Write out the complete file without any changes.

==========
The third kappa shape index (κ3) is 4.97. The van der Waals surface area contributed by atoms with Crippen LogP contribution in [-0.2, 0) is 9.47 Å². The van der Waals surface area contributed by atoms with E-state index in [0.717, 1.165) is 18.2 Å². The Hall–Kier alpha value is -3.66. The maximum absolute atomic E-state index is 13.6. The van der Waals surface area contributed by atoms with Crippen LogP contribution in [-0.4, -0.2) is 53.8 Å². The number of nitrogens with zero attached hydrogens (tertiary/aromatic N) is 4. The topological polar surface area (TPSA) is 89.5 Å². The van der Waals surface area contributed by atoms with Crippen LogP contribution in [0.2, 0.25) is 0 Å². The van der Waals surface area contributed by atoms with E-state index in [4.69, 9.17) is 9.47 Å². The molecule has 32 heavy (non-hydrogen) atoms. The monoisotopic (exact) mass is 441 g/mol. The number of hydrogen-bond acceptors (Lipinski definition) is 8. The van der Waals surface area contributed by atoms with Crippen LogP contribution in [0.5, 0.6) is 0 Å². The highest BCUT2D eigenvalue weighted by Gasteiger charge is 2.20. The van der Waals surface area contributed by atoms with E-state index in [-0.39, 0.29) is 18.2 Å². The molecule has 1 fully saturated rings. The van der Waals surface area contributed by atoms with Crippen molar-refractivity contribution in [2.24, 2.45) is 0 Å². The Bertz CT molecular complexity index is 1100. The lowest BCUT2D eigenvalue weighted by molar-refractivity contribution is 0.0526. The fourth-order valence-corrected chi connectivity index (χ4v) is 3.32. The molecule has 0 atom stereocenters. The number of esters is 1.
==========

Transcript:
The third kappa shape index (κ3) is 4.97. The van der Waals surface area contributed by atoms with Crippen LogP contribution in [-0.2, 0) is 9.47 Å². The van der Waals surface area contributed by atoms with E-state index in [0.717, 1.165) is 18.2 Å². The Hall–Kier alpha value is -3.66. The maximum absolute atomic E-state index is 13.6. The van der Waals surface area contributed by atoms with Crippen LogP contribution in [-0.4, -0.2) is 53.8 Å². The number of nitrogens with zero attached hydrogens (tertiary/aromatic N) is 4. The topological polar surface area (TPSA) is 89.5 Å². The van der Waals surface area contributed by atoms with Crippen LogP contribution in [0.2, 0.25) is 0 Å². The van der Waals surface area contributed by atoms with E-state index in [4.69, 9.17) is 9.47 Å². The molecule has 32 heavy (non-hydrogen) atoms. The monoisotopic (exact) mass is 441 g/mol. The number of hydrogen-bond acceptors (Lipinski definition) is 8. The van der Waals surface area contributed by atoms with Crippen LogP contribution in [0.5, 0.6) is 0 Å². The highest BCUT2D eigenvalue weighted by Gasteiger charge is 2.20. The van der Waals surface area contributed by atoms with E-state index in [-0.39, 0.29) is 18.2 Å². The molecule has 1 fully saturated rings. The van der Waals surface area contributed by atoms with Crippen molar-refractivity contribution in [2.24, 2.45) is 0 Å². The Bertz CT molecular complexity index is 1100. The lowest BCUT2D eigenvalue weighted by molar-refractivity contribution is 0.0526. The fourth-order valence-corrected chi connectivity index (χ4v) is 3.32. The molecule has 0 atom stereocenters. The number of esters is 1.